Dominique Strauss-Kahn, former head of the IMF, alleged "aggravated pimp," is also handy with text messages, if not so good with names. According to Newscore write-up in The New York Post, DSK referred to young ladies as "luggage" and "gifts" when he texted his pals while planning his alleged sex parties. However, this is not because DSK is a terrible sexist jerk, oh, no. While he has admitted his words were "inappropriate" according to a leaked transcript of the police questioning reported by French daily Le Monde, he had a good reason for using them! They were more efficient.
Per the Post, "The 62-year-old admitted his use of object-based words such as 'luggage' and 'gifts' was 'not very sophisticated' but said it was quicker than listing out all the names, the report said." After all, names are hard to spell, and the word "women," well, don't even get him started. Plus, isn't "luggage" or "gift" a compliment? What woman wouldn't want to be compared to a lovely suitcase, or a delightful blue box from you-know-where?
Less obviously flatteringly, Strauss-Kahn may also have called women "equipment" (or perhaps he meant actual equipment?), according to this sample text:
"Do you want to (can you?) come to a great sexy nightclub in Madrid with me (and some equipment) on July 4?" Strauss-Kahn wrote in a text message to a businessman friend who also was charged.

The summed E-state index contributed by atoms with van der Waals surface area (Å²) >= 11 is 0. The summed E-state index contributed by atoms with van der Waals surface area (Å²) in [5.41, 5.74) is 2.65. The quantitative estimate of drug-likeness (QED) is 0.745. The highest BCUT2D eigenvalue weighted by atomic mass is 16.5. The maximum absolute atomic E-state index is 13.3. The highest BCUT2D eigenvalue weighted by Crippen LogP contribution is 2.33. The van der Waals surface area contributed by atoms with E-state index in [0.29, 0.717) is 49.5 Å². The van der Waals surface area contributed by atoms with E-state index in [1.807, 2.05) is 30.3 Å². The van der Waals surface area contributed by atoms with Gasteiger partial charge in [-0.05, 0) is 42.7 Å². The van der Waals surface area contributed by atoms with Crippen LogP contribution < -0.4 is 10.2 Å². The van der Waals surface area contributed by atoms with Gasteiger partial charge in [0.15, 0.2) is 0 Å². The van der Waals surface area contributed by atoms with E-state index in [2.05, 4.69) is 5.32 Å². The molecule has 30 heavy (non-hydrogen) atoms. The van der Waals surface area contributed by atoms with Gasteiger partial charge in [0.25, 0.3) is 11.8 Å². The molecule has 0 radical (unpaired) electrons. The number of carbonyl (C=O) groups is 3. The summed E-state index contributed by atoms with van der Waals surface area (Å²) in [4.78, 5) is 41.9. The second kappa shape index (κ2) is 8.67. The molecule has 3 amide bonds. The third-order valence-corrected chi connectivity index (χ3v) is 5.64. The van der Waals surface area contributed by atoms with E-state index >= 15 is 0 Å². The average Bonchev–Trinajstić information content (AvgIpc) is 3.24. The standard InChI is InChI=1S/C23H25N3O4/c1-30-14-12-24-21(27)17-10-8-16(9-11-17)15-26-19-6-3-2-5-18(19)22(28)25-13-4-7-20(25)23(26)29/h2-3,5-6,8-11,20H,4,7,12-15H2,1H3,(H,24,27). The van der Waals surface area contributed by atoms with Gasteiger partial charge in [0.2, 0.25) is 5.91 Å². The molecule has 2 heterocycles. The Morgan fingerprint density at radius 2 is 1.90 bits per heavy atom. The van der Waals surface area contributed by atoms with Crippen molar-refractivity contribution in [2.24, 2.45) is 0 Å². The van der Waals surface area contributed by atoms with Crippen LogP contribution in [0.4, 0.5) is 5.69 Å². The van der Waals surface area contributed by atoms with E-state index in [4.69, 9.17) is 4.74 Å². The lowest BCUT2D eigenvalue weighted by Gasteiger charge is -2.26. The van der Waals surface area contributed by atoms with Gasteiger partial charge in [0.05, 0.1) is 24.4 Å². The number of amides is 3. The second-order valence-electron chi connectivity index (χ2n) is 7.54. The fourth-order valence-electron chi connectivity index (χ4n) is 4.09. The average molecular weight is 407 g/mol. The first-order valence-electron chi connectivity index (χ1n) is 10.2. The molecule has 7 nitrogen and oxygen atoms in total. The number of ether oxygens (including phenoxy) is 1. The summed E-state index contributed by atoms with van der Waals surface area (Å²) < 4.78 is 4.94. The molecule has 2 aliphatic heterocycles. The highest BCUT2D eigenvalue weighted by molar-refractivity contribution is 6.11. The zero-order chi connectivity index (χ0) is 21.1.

These new revelations of DSK's texts, however, are not all that new, actually. In November of last year, a French paper reported that DSK had called a prostitute a "bit of stuff" in his texts about sex parties. Always good with a turn of phrase, this one.
DSK's lawyers have said they'll file a legal complaint over what Le Monde chose to quote "selectively" as they put it (hard to imagine the context that would make this better), from the document. As for those allegations of aggravated pimping, Strauss-Kahn claims he did go to sex parties, but that he was "naive" and didn't know women were paid to attend.
Naive -- now, that is a word that takes a long time to spell.
This article is from the archive of our partner The Wire.